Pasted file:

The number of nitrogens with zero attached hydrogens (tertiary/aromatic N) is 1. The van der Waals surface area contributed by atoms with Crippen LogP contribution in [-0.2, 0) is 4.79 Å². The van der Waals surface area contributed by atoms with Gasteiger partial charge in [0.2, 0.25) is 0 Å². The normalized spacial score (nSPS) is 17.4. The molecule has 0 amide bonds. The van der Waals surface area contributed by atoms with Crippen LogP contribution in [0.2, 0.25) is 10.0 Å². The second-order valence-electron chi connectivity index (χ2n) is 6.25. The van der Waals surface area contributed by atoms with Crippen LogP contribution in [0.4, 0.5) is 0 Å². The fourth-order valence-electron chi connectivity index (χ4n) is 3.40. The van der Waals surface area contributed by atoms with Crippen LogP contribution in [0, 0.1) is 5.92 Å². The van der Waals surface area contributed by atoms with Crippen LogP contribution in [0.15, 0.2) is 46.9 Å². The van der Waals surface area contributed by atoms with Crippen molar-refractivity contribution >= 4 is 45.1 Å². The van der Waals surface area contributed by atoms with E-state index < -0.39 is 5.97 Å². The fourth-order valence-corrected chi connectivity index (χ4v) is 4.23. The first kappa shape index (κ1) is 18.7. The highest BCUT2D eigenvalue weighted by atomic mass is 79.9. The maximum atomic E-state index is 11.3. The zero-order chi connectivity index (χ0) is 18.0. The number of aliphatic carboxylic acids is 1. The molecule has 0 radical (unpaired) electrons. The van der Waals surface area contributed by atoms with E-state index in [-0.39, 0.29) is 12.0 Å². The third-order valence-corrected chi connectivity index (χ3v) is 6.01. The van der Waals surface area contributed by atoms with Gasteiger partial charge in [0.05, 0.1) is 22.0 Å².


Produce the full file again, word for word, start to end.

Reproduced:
The number of nitrogens with zero attached hydrogens (tertiary/aromatic N) is 1. The van der Waals surface area contributed by atoms with Crippen LogP contribution in [-0.2, 0) is 4.79 Å². The van der Waals surface area contributed by atoms with Gasteiger partial charge in [0.2, 0.25) is 0 Å². The normalized spacial score (nSPS) is 17.4. The molecule has 0 amide bonds. The van der Waals surface area contributed by atoms with Crippen LogP contribution in [0.2, 0.25) is 10.0 Å². The second-order valence-electron chi connectivity index (χ2n) is 6.25. The van der Waals surface area contributed by atoms with Crippen LogP contribution in [0.4, 0.5) is 0 Å². The fourth-order valence-electron chi connectivity index (χ4n) is 3.40. The van der Waals surface area contributed by atoms with Crippen LogP contribution in [0, 0.1) is 5.92 Å². The van der Waals surface area contributed by atoms with Crippen LogP contribution in [0.15, 0.2) is 46.9 Å². The van der Waals surface area contributed by atoms with Crippen molar-refractivity contribution >= 4 is 45.1 Å². The van der Waals surface area contributed by atoms with E-state index < -0.39 is 5.97 Å². The fourth-order valence-corrected chi connectivity index (χ4v) is 4.23. The first kappa shape index (κ1) is 18.7. The highest BCUT2D eigenvalue weighted by atomic mass is 79.9. The maximum atomic E-state index is 11.3. The zero-order chi connectivity index (χ0) is 18.0. The number of aliphatic carboxylic acids is 1. The molecule has 0 radical (unpaired) electrons. The van der Waals surface area contributed by atoms with E-state index in [-0.39, 0.29) is 12.0 Å². The third-order valence-corrected chi connectivity index (χ3v) is 6.01. The van der Waals surface area contributed by atoms with Gasteiger partial charge in [0.05, 0.1) is 22.0 Å².